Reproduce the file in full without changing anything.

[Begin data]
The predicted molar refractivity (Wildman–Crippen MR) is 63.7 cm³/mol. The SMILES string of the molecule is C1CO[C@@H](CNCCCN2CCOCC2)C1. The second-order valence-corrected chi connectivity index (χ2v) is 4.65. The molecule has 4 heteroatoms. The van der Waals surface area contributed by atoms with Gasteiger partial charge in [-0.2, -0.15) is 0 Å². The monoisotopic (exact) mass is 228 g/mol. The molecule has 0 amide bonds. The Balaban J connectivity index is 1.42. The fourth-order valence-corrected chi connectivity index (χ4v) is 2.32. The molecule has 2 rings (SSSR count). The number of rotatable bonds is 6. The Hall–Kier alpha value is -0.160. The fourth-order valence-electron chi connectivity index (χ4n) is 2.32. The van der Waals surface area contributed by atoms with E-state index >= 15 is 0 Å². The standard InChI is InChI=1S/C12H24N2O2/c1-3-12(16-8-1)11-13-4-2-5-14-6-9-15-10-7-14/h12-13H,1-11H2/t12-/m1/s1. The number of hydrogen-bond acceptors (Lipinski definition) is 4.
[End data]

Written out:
The predicted molar refractivity (Wildman–Crippen MR) is 63.7 cm³/mol. The SMILES string of the molecule is C1CO[C@@H](CNCCCN2CCOCC2)C1. The second-order valence-corrected chi connectivity index (χ2v) is 4.65. The molecule has 4 heteroatoms. The van der Waals surface area contributed by atoms with Gasteiger partial charge in [-0.2, -0.15) is 0 Å². The monoisotopic (exact) mass is 228 g/mol. The molecule has 0 amide bonds. The Balaban J connectivity index is 1.42. The fourth-order valence-corrected chi connectivity index (χ4v) is 2.32. The molecule has 2 rings (SSSR count). The number of rotatable bonds is 6. The Hall–Kier alpha value is -0.160. The fourth-order valence-electron chi connectivity index (χ4n) is 2.32. The van der Waals surface area contributed by atoms with E-state index >= 15 is 0 Å². The standard InChI is InChI=1S/C12H24N2O2/c1-3-12(16-8-1)11-13-4-2-5-14-6-9-15-10-7-14/h12-13H,1-11H2/t12-/m1/s1. The number of hydrogen-bond acceptors (Lipinski definition) is 4.